SPECTOR V. NORWEGIAN CRUISE LINE LTD. (03-1388) 545 U.S. 119 (2005)
356 F.3d 641, reversed and remanded.
[ Kennedy ]
[ Opinion of Ginsburg ]
[ Scalia ]
[ Opinion of Thomas ]
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Opinion of Ginsburg, J.


No. 03—1388



[June 6, 2005]

Justice Ginsburg, with whom Justice Breyer joins, concurring in part and concurring in the judgment.

I agree with the Court’s holding that Title III of the Americans with Disabilities Act of 1990 covers cruise ships, ante, at 6, and allows them to resist modifications “that would conflict with international legal obligations,” ante, at 12—13. I therefore join Parts I, II—A—1, and II—B—2 of the Court’s opinion. I would give no wider berth, however, to the “internal affairs” clear statement rule in determining Title III’s application to respondent’s cruise ships, the Norwegian Sea and Norwegian Star. But see ante, at 14. That rule, as I understand it, derives from, and is moored to, the broader guide that statutes “should not be interpreted to regulate foreign persons or conduct if that regulation would conflict with principles of international law.” Hartford Fire Ins. Co. v. California, 509 U.S. 764, 815 (1993) (Scalia, J., dissenting); see also id., at 816 (describing McCulloch v. Sociedad Nacional de Marineros de Honduras, 372 U.S. 10 (1963), as applying this principle); Murray v. Schooner Charming Betsy, 2 Cranch 64, 118 (1804). Title III is properly read to avoid such conflict, but should not be hemmed in where there is no potential for international discord.1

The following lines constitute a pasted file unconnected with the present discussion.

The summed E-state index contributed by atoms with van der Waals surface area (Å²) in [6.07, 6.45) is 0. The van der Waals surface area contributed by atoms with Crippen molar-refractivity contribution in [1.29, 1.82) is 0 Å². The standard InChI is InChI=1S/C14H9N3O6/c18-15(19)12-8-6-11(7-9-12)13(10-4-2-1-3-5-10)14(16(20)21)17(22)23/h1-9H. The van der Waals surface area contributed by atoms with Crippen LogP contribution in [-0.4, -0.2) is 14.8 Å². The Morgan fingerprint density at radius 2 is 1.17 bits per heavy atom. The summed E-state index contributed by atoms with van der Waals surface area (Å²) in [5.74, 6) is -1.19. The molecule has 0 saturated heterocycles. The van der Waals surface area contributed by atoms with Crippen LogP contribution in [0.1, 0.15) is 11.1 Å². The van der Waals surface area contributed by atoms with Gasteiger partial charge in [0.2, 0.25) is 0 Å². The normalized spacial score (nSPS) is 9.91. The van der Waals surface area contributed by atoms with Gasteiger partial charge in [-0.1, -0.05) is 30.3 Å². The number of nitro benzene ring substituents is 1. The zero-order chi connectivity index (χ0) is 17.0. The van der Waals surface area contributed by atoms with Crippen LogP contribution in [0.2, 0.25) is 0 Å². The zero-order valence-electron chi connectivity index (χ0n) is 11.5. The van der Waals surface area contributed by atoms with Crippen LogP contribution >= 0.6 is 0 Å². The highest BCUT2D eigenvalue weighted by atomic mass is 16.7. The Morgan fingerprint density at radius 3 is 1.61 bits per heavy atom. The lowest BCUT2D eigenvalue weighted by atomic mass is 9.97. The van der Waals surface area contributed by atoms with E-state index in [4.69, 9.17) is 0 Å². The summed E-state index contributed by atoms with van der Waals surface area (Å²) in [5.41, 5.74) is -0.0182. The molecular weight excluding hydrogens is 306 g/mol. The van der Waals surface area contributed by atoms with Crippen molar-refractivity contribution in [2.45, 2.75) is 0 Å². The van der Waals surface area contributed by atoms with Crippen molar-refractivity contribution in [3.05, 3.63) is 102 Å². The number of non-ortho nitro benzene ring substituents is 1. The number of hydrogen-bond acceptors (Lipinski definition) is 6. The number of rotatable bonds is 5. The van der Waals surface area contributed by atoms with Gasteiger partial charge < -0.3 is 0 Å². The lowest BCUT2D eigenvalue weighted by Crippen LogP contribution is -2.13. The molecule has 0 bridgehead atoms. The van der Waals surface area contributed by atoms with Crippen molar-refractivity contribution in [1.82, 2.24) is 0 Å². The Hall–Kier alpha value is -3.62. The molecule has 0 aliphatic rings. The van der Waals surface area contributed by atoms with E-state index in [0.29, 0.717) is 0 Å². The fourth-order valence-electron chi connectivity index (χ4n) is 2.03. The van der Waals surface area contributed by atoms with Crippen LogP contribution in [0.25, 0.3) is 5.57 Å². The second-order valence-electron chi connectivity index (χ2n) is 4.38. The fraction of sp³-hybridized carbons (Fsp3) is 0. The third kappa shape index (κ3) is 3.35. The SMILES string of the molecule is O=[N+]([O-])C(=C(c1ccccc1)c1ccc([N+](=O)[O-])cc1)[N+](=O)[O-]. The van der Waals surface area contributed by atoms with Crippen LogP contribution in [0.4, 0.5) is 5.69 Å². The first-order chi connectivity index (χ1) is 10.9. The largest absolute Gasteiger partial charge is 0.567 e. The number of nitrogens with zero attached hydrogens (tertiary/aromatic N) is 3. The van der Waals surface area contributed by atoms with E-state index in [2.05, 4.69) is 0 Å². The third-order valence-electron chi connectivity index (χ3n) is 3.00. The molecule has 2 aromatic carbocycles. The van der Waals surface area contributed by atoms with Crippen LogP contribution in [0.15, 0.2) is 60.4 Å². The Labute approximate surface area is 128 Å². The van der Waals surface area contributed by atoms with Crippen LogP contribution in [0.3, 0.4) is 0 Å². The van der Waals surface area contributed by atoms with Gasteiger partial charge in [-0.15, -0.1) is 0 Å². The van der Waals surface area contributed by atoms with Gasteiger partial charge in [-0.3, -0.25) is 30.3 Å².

The first of the modern cases to address the application of a domestic statute to a foreign-flag ship in U.S. waters, Benz v. Compania Naviera Hidalgo, S. A., 353 U.S. 138 (1957), did not resort to the tag, “internal affairs” rule, to explain the Court’s decision.2 Benz held that the Labor Management Relations Act did not reach relations between “a foreign employer and a foreign crew operating under an agreement made abroad under the laws of another nation.” Id., at 142. As we concluded in Benz, before reading our law to “run interference in such a delicate field of international relations,” “where the possibilities of international discord are so evident and retaliative action so certain,” the Court should await Congress’ clearly expressed instruction. Id., at 147.